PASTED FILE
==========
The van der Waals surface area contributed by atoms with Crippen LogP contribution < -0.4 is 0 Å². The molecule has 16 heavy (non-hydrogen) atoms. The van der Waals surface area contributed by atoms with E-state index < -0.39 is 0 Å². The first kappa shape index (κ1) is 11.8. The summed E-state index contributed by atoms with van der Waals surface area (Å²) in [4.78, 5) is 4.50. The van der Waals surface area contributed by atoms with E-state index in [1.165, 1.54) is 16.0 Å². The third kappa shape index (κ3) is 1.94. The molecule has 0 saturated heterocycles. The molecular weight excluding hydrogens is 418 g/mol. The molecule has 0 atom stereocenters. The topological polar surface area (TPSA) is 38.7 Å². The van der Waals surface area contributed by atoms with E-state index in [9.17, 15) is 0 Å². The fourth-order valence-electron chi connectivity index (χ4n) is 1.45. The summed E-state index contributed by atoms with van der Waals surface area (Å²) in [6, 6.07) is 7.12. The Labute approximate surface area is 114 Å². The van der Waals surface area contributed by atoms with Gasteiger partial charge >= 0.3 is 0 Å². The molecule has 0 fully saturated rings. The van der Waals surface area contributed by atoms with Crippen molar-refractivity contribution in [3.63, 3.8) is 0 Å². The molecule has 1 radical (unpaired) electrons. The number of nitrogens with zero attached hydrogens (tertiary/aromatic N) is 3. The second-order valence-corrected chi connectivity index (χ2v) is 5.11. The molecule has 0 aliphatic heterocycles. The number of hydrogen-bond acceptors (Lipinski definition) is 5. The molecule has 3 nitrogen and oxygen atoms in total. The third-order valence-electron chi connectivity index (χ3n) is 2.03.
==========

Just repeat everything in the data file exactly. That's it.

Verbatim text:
The van der Waals surface area contributed by atoms with Crippen LogP contribution < -0.4 is 0 Å². The molecule has 16 heavy (non-hydrogen) atoms. The van der Waals surface area contributed by atoms with E-state index < -0.39 is 0 Å². The first kappa shape index (κ1) is 11.8. The summed E-state index contributed by atoms with van der Waals surface area (Å²) in [4.78, 5) is 4.50. The van der Waals surface area contributed by atoms with E-state index in [1.165, 1.54) is 16.0 Å². The third kappa shape index (κ3) is 1.94. The molecule has 0 saturated heterocycles. The molecular weight excluding hydrogens is 418 g/mol. The molecule has 0 atom stereocenters. The topological polar surface area (TPSA) is 38.7 Å². The van der Waals surface area contributed by atoms with E-state index in [9.17, 15) is 0 Å². The fourth-order valence-electron chi connectivity index (χ4n) is 1.45. The summed E-state index contributed by atoms with van der Waals surface area (Å²) in [6, 6.07) is 7.12. The Labute approximate surface area is 114 Å². The van der Waals surface area contributed by atoms with Gasteiger partial charge >= 0.3 is 0 Å². The molecule has 0 fully saturated rings. The van der Waals surface area contributed by atoms with Crippen molar-refractivity contribution in [3.63, 3.8) is 0 Å². The molecule has 1 radical (unpaired) electrons. The number of nitrogens with zero attached hydrogens (tertiary/aromatic N) is 3. The second-order valence-corrected chi connectivity index (χ2v) is 5.11. The molecule has 0 aliphatic heterocycles. The number of hydrogen-bond acceptors (Lipinski definition) is 5. The molecule has 3 nitrogen and oxygen atoms in total. The third-order valence-electron chi connectivity index (χ3n) is 2.03.